Tuesday, February 22, 2005

David Grubbs Interview

David Grubbs (photo: Dan Cohoon) Posted by Hello
David Grubbs interviewed @ T.T. the Bears 1999 by John Cohoon
Photos by Dan Cohoon @ The Middle East 1997
(Cambridge, MA)

John Cohoon: What is your history of your projects?
David Grubbs: I was in a band called Squirrel Bait that put out a couple of records, those were my teenage years. That was my high school band. I was in a new wave band before that called the Happy Cadavers. Whose single just sold for four dollars on E-Bay (laughs). A completely terrible record. I ran into some one from Washington DC. who said ‘“what are you going to do when some one puts out the Happy Cadavers on MP3? It’s bound to happen. What can I do? I grew up in Louisville, went to college in Washington DC. Moved to Chicago in 1990 to go to graduate school. I just moved to Brooklyn, New York a couple of months ago.

JC: How did Gastr Del Sol come about?
DG: Gastr Del Sol came out of Bastro when I was on hiatus. I had taken a semester off from grad school. I was touring. It look like it was stagnation time again. There was general dissent. I thought maybe this should reconvene under different circumstances and it did. It started with Bundy Brown & my self. John McIntyre got back in the picture and Jim O’Rourke did. The remainder of Gastr Del Sol was mainly Jim and I and whomever clamped on.

JC: Thorough out the whole thing have you always done solo things?
DG: NO I never really played (solo) ...except for very strange sporadic things. The first time I did it on tour was when Gastr Del Sol was supposed to go on tour with the Red Krayola 3 or four years ago. Jim decided at the last minute that he wasn’t going to do that. That was when we were still working on Camefluer. So the show must go on. That is the first time I did that.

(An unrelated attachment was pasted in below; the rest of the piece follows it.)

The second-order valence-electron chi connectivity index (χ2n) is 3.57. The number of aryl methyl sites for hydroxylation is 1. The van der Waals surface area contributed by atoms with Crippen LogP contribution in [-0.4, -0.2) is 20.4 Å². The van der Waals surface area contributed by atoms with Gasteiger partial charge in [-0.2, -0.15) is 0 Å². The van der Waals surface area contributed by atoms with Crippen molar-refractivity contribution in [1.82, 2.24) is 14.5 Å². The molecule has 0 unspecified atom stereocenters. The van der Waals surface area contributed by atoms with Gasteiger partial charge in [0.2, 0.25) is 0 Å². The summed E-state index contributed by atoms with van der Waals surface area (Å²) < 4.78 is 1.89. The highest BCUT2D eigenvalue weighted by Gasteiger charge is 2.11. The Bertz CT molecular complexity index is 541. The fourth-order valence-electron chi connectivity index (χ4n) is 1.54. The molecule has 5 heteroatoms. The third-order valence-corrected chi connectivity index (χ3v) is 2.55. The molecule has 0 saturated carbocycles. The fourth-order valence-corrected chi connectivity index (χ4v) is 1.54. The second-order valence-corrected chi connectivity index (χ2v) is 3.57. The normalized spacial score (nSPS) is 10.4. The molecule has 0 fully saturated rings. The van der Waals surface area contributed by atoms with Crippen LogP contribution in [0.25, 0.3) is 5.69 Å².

JC: How did you hook up with Jim?
DG: Chicago is not such a large town. You’re bound to run into people. I had heard a couple of his records by Jim like Tamper & Remove the Need, which I liked a whole lot. We just had a couple of friends in common. It was inevitable that we would meet. and given our personalities it was also inevitable that we would work together.

Upgrade & Afterlife (cover art) Posted by Picasa
JC: Most of your stuff is on Drag City. Do you do stuff for other lables?
DG: The first solo record that I did was for Table of the Elements, called Banana, Cabbage, Potato, Lettuce, Orange. In general Drag City is my home. That is where my e-mail account is , it’s where the royalty checks come from. I have a lot of friends who are making interesting labels. I like to do things for them. Rectangle is a label from Paris. I made a record called Cox Comb for them. It came out six months ago. Albert Erlin who was in the Red Krayola does a label. I just did something for a compilation for him. Conversely he just did a record for my record label which is called Blue Chopsticks which DRAG CITY is manufacturing.

JC: Where did you study?